On top of the streetscape reconstructions planned for 17th Street, 14th Street, U Street, and Adams Morgan’s 18th Street, DDOT recently announced plans to rebuild 18th Street between Massachusetts and Florida. Some plans were done years ago and shelved, but 18th Street’s water main needs rebuilding, and so the street redo is back on the front burner.
DDOT plans a detailed public meeting soon, but presented preliminary plans to the Dupont Circle ANC this week. They intend to build bulb-outs at each intersection, shortening the distance pedestrians have to walk to cross the street. However, the plans don’t appear to extend the bulb-outs to the bus stops, as they do on 14th. They should, since forcing the buses to not only pull aside but then squeeze around a bulb-out to get back into traffic would create more delay rather than less.
The bulb-outs also vary quite a lot. Some of them are longer, some shorter. And some corners inexplicably have no bulb-outs at all.
Speaking of bulb-outs, I again heard someone repeat the argument that 17th Street can’t get bulb-outs because it’s a L’Enfant street and the curbs are inviolate. This continues to sound extremely fishy, since in L’Enfant’s day all the streets were dirt, and now both 14th and 18th are getting bulb-outs.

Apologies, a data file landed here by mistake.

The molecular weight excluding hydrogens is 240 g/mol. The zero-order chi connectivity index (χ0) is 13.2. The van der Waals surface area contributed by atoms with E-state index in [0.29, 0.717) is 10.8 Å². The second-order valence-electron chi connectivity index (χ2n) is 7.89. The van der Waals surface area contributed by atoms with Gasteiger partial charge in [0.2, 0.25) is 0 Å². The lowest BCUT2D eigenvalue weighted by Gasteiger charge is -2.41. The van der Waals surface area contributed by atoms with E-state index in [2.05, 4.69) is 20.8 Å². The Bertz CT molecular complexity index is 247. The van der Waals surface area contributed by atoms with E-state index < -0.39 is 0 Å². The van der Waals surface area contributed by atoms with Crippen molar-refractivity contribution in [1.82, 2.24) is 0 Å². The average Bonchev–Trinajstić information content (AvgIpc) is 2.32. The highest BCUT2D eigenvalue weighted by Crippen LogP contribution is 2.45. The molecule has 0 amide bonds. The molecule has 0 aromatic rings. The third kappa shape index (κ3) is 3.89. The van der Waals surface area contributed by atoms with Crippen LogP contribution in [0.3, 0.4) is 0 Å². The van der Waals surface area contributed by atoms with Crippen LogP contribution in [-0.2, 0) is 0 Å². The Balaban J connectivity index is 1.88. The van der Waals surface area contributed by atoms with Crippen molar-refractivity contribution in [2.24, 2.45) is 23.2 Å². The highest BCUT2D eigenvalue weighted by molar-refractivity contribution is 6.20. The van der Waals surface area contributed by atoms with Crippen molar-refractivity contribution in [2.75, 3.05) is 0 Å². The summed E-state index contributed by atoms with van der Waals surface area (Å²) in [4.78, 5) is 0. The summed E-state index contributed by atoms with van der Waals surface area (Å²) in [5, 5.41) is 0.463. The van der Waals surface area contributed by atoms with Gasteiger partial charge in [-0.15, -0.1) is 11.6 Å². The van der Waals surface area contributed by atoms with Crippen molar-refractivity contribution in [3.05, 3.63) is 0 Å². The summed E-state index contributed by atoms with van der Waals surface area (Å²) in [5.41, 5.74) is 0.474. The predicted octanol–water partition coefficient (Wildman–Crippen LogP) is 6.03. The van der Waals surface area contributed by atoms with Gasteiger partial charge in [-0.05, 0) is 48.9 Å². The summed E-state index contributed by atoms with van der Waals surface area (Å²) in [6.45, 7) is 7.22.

The 18th Street plan also calls for new and consistent treeboxes, consolidating newspaper boxes onto special areas with square pavers, replacing individual parking meters with electronic multi-space meters, and installing new bike racks along the street.
The Dupont ANC mostly postponed discussion of the plan itself, instead focusing on process issues. However, they did raise a few good questions, including whether the new treeboxes would be consistent with those on 17th, P, and other streets with recent or upcoming streetscape redesigns. Another asked if the street could accommodate bike lanes.
The ANC strongly emphasized the importance of considerable public input; since this plan was already partly complete, the DDOT consultants have proceeded with engineering beyond the point where they ought to involve the public. It’s important to ensure they don’t go too far that they can’t incorporate feedback.